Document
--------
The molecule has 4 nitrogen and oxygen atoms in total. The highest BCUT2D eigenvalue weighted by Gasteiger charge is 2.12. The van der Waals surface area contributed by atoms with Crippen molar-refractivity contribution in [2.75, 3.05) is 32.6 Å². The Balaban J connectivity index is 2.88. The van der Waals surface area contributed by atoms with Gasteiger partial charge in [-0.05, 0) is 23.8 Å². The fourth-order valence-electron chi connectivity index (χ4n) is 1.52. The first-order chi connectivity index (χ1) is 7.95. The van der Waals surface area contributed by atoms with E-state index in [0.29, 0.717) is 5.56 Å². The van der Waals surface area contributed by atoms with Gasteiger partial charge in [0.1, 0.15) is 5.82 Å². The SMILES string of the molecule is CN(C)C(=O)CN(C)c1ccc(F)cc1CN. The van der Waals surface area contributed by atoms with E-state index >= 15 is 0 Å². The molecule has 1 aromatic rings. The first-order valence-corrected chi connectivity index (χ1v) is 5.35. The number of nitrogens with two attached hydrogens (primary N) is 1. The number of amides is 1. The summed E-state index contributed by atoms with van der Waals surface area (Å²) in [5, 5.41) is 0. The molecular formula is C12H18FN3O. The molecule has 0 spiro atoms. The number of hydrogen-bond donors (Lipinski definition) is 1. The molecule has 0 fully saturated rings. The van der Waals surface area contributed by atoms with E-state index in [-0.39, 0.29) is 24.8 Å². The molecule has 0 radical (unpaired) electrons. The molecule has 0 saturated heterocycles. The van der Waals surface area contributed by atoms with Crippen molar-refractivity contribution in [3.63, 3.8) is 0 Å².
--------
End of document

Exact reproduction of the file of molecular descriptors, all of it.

The molecule has 4 nitrogen and oxygen atoms in total. The highest BCUT2D eigenvalue weighted by Gasteiger charge is 2.12. The van der Waals surface area contributed by atoms with Crippen molar-refractivity contribution in [2.75, 3.05) is 32.6 Å². The Balaban J connectivity index is 2.88. The van der Waals surface area contributed by atoms with Gasteiger partial charge in [-0.05, 0) is 23.8 Å². The fourth-order valence-electron chi connectivity index (χ4n) is 1.52. The first-order chi connectivity index (χ1) is 7.95. The van der Waals surface area contributed by atoms with E-state index in [0.29, 0.717) is 5.56 Å². The van der Waals surface area contributed by atoms with Gasteiger partial charge in [0.1, 0.15) is 5.82 Å². The SMILES string of the molecule is CN(C)C(=O)CN(C)c1ccc(F)cc1CN. The van der Waals surface area contributed by atoms with E-state index >= 15 is 0 Å². The molecule has 1 aromatic rings. The first-order valence-corrected chi connectivity index (χ1v) is 5.35. The number of nitrogens with two attached hydrogens (primary N) is 1. The number of amides is 1. The summed E-state index contributed by atoms with van der Waals surface area (Å²) in [5, 5.41) is 0. The molecular formula is C12H18FN3O. The molecule has 0 spiro atoms. The number of hydrogen-bond donors (Lipinski definition) is 1. The molecule has 0 fully saturated rings. The van der Waals surface area contributed by atoms with E-state index in [-0.39, 0.29) is 24.8 Å². The molecule has 0 radical (unpaired) electrons. The molecule has 0 saturated heterocycles. The van der Waals surface area contributed by atoms with Crippen molar-refractivity contribution in [3.63, 3.8) is 0 Å².